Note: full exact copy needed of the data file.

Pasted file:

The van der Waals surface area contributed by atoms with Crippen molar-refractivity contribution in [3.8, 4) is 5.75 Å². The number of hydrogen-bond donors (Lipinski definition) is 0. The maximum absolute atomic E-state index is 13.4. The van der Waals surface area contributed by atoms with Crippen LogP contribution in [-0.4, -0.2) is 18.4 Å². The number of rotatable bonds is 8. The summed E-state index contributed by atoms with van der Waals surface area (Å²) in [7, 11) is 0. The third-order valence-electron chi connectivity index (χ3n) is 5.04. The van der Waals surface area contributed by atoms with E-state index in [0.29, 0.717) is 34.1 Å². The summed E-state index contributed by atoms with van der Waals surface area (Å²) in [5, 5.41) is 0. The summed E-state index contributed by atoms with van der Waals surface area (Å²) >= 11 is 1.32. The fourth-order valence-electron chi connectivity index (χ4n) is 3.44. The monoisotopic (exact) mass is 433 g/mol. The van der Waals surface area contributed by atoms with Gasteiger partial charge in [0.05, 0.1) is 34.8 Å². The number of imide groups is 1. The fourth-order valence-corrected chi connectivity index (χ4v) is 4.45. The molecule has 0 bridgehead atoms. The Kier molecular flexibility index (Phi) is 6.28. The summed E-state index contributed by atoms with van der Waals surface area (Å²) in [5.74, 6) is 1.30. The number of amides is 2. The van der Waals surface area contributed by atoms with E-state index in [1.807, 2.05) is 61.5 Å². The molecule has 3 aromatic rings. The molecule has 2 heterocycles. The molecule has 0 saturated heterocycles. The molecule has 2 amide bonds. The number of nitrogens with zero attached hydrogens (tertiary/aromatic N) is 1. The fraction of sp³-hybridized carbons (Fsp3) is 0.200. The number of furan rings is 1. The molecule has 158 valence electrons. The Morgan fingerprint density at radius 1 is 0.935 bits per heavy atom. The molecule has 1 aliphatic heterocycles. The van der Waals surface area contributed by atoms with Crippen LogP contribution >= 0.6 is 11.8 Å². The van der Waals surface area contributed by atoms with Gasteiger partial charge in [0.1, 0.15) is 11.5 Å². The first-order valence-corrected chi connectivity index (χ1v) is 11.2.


The van der Waals surface area contributed by atoms with Crippen molar-refractivity contribution in [3.8, 4) is 5.75 Å². The number of hydrogen-bond donors (Lipinski definition) is 0. The maximum absolute atomic E-state index is 13.4. The van der Waals surface area contributed by atoms with Crippen LogP contribution in [-0.4, -0.2) is 18.4 Å². The number of rotatable bonds is 8. The summed E-state index contributed by atoms with van der Waals surface area (Å²) in [7, 11) is 0. The third-order valence-electron chi connectivity index (χ3n) is 5.04. The van der Waals surface area contributed by atoms with E-state index in [0.29, 0.717) is 34.1 Å². The summed E-state index contributed by atoms with van der Waals surface area (Å²) in [5, 5.41) is 0. The summed E-state index contributed by atoms with van der Waals surface area (Å²) >= 11 is 1.32. The fourth-order valence-electron chi connectivity index (χ4n) is 3.44. The monoisotopic (exact) mass is 433 g/mol. The van der Waals surface area contributed by atoms with Gasteiger partial charge in [0.05, 0.1) is 34.8 Å². The number of imide groups is 1. The fourth-order valence-corrected chi connectivity index (χ4v) is 4.45. The molecule has 0 bridgehead atoms. The Kier molecular flexibility index (Phi) is 6.28. The summed E-state index contributed by atoms with van der Waals surface area (Å²) in [5.74, 6) is 1.30. The number of amides is 2. The van der Waals surface area contributed by atoms with E-state index in [1.807, 2.05) is 61.5 Å². The molecule has 3 aromatic rings. The molecule has 2 heterocycles. The molecule has 0 saturated heterocycles. The molecule has 2 amide bonds. The number of nitrogens with zero attached hydrogens (tertiary/aromatic N) is 1. The fraction of sp³-hybridized carbons (Fsp3) is 0.200. The number of furan rings is 1. The molecule has 158 valence electrons. The Morgan fingerprint density at radius 1 is 0.935 bits per heavy atom. The molecule has 1 aliphatic heterocycles. The van der Waals surface area contributed by atoms with Crippen LogP contribution >= 0.6 is 11.8 Å². The van der Waals surface area contributed by atoms with Gasteiger partial charge in [0.1, 0.15) is 11.5 Å². The first-order valence-corrected chi connectivity index (χ1v) is 11.2.